Whether we like computers or not they invade our homes, work, and school. Setting aside the internet for a second, computers decide when we can access easy information like an address book, homework assignments, and even a calculator. How many times have you used the excuse “My computer ate my homework" and really meant it? Well, I have used it more than once.
The first thing that comes to my mind when preparing a presentation for class or work is to do it on Powerpoint, my favorite computer program. I love this program because it looks really fancy when I am done and it is not hard to use. For the five minutes of the presentation I feel like I have accomplished something requiring computer intelligence even though in everyday life I have a hard time checking email.
There are many games to get addicted to and many programs that are disguised as games that make computers seem like a fun pastime. This is all a ploy. People make these programs so that they hook even the most anti-computer person into computers and then convince him that he ‘needs’ to keep adding new “toys" to his computer. I do want to stress that computers are an important part of our advancing culture, but the obsession and dependency is nothing more than a marketing scheme.
A lot of media and just general people put a lot of emphasis on the use of computers. Jobs look for computer literacy as a requirement and some bill paying services suggest online payment as a good alternative to good old fashioned snail- mail. It is easier for companies to teach a computer literate person their trade than it is to teach a person skilled in their trade how to use a computer. This all leads to the same conclusion: A person is more efficient and more useful if they have computer skills over any other skill.
I hate computers, but you would never know it because I spend more than seventy- five percent of my time at home in front of the computer. I have the phone right next to me, my cd player, and all the books and resources I need so I never have to get up. I have spent so much time in front of the computer in the past year that when I am bored I just sit at the computer because I feel that I have to be there.
I used to think that Bill Gates and other technology geniuses were trapped in a quick money industry that would vanish within a decade or so. Well, I am now convinced that they are part of a high conspiracy (called advertising) that has convinced us (the American people) that we “need" computers. Not only do we “need" computers, but we “need" to keep making them better by spending more money to promote a technology that causes glazed over eyes, pale complexions, and sore fingers.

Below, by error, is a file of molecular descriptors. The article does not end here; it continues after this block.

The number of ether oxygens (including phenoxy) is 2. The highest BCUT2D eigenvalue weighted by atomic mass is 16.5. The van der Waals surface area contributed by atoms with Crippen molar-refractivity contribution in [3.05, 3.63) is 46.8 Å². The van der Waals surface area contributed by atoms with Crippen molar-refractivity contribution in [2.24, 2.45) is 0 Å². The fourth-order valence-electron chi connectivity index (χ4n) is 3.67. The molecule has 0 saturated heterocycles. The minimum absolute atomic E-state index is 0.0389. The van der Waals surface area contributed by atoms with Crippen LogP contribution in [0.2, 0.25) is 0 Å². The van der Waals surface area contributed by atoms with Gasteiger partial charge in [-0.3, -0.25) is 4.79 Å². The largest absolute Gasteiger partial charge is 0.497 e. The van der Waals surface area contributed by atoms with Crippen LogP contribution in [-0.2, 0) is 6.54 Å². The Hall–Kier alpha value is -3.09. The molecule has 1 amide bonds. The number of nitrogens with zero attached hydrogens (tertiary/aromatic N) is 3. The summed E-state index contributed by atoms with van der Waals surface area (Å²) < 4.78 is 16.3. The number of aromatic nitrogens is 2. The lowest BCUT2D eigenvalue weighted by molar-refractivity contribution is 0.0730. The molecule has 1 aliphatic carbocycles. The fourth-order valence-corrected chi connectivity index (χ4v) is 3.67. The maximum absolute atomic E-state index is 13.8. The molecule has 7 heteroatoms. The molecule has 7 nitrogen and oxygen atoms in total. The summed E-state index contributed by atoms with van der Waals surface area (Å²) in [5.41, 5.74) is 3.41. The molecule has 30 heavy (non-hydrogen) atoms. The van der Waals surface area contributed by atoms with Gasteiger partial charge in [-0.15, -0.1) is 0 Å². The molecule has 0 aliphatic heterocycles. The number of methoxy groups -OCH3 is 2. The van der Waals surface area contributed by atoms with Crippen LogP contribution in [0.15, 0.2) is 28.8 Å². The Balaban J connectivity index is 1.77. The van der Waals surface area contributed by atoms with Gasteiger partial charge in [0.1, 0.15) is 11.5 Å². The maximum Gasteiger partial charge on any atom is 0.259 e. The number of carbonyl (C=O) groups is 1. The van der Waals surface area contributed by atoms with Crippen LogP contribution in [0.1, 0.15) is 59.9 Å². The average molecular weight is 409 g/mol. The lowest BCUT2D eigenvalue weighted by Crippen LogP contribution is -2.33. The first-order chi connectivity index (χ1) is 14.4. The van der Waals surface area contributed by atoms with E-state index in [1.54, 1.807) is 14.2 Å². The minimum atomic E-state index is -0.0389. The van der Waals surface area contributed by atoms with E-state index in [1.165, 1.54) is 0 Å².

The internet is a completely different story. Being a senior graduating in December, I spend a great deal of time on search engines trying to find a job and setting up contacts within my industry. There is a lot of great information on the internet that is great for research for school as well as non-school education. The problem lies in the fact that anyone can make a web page and solicit their ideas as facts. This becomes a problem especially when writing papers and being able to have solid sources to back up a thesis.
On the other hand, if you have a web page that promotes a certain topic or educates people in a positive way you need to be prepared for comments or even attacks from the significant number of “bad apples" that use the internet. There is not a lot of ways to control who goes on your site and who doesn’t without charging, so the dilemma remains; How can I address my page to a variety of people without suffering the consequences of denial and abuse? There is no way, just deal with it and don’t take things too personally.
When I think of buying a computer I want a machine that allows me to type my papers and research the internet. That’s it! No monkeys jumping through hoops when I log on. No computer lady saying “Good Morning Jennifer", no passwords, NOTHING! Now most of what I think of computers is probably out of pure ignorance, but I am very comfortable with my ignorant life.
So in the end we cannot escape computers, but we can second guess ourselves when choosing to buy one, use one, or suggest the use. When you are faced with the decision to add a new program to your home computer, resist. Let computers simply be one detail to your life that makes things just a little bit easier. Just remember: When your computer blows up, it shouldn’t mean that your life has blown up.
Jennifer Kittell is an experience freelance writer and co-owner of a successful web design business. Our business specializes in the layout, design, and production of quality websites. http://www.mustardseeddesign.com